Just applying nitrogen doesn’t guarantee it will still be there in the most usable form when the crop needs it. Nitrogen is one of the leading yield-limiting factors for the crop. Researchers now recommend applying only the amount of nitrogen the plant requires to fulfill its yield potential and inhibiting the loss of that nitrogen by using a nitrogen stabilizer. Loss of nitrogen means wasted investments and loss of profit potential.
There are steps that can be taken throughout the year to minimize nitrogen loss. When to implement these will depend upon what form of nitrogen being applied, when it is applied, and the environment in which it is applied.
It’s important to understand how nitrogen stabilization not only supports healthy plant growth but also fosters environmental stewardship. Nitrogen stabilizers slow the conversion of ammonium-N to the nitrate form, providing a better opportunity for the plant to uptake the nutrient from the soil. As a result, research shows that fewer nitrates are lost into the groundwater or surface water through field drainage.
Since applied nitrogen can be a grower’s largest input cost, it’s important to for them to know what happens to the various forms of nitrogen in the root zone. Depending on the soil type, fertilizer is susceptible to losing more than 50% of its nitrogen through various forms of loss – volatility, leaching, nitrification and denitrification.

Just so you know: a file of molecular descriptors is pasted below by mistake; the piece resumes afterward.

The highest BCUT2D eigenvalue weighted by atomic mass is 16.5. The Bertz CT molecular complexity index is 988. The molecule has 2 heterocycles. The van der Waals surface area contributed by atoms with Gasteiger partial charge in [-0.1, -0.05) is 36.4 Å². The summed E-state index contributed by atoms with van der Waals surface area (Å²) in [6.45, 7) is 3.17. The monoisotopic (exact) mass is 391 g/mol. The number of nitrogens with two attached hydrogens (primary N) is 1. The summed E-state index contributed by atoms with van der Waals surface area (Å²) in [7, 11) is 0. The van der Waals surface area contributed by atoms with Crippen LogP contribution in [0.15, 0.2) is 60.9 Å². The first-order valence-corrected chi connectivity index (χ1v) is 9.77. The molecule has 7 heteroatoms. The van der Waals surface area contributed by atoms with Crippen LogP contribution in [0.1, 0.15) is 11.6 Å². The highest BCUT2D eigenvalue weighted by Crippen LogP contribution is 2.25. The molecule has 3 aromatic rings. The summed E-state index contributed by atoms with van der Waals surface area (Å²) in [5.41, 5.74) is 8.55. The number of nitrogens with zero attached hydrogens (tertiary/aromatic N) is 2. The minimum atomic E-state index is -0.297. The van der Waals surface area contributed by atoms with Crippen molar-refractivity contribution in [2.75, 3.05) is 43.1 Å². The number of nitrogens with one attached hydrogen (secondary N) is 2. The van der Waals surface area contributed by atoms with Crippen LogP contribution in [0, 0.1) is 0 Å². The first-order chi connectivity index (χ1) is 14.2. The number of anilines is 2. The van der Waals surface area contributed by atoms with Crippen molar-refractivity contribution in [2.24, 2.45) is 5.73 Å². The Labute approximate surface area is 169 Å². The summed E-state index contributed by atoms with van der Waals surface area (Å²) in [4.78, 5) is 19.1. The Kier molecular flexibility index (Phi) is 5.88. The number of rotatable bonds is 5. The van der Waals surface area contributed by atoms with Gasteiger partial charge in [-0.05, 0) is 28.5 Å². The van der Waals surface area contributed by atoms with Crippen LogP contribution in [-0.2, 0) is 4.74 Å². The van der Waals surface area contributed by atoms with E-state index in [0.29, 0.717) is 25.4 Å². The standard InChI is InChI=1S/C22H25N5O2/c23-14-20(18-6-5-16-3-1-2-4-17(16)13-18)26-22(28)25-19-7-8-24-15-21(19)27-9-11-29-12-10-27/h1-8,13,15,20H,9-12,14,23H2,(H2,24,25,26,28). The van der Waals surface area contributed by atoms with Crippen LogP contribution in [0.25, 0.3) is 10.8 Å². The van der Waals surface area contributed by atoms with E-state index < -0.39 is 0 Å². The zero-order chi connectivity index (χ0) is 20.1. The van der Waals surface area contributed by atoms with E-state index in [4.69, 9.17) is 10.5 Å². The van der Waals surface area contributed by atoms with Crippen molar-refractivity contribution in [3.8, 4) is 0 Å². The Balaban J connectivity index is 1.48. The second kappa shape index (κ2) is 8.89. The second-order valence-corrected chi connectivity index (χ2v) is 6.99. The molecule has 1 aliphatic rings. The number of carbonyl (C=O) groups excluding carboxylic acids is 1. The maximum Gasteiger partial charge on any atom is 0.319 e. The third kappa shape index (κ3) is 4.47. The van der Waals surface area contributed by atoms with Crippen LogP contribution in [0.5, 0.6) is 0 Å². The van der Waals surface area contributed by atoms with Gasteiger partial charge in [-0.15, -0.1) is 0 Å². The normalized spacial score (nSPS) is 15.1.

Volatility occurs when nitrogen is in the organic form of urea, most commonly from urea fertilizers or animal manure. When this happens the nitrogen is changed to ammonia gas (NH3) and lost into the atmosphere. It is most likely to take place when soils are warm and moist and the source of urea is near the surface.
Leaching is the loss of nitrates from the soil below the plant’s root zone due to rain and irrigation. Since soil and organic matter also are negatively charged, the nitrates are repelled and can be easily washed away. Leaching is most common in sandy soils.
Denitrification refers to the loss of nitrogen when soil microbes convert nitrates to gaseous forms. The nitrogen diffuses out of the soil and escapes into the atmosphere. Denitrification affects only nitrates, not ammonium.
Nitrification is greatly influenced when soil temperatures warm above 50°F. Nitrification will begin to take place and that ammonium will start to be converted by microbes to the more mobile nitrate form. When urea or urea-containing fertilizers are applied in the spring, they are usually converted to nitrate more rapidly than ammonium applied in either the fall or spring
There are steps that can be taken throughout the year to minimize nitrogen loss. When to implement these will depend upon what form of nitrogen being applied, application timing, and the environment in which it is applied.ammonia, denitrification, justin rivers, leaching, milford center, nitrification, nitrogen, nitrogen stabilizers, novus ag, ohio, UAN, urea, volatility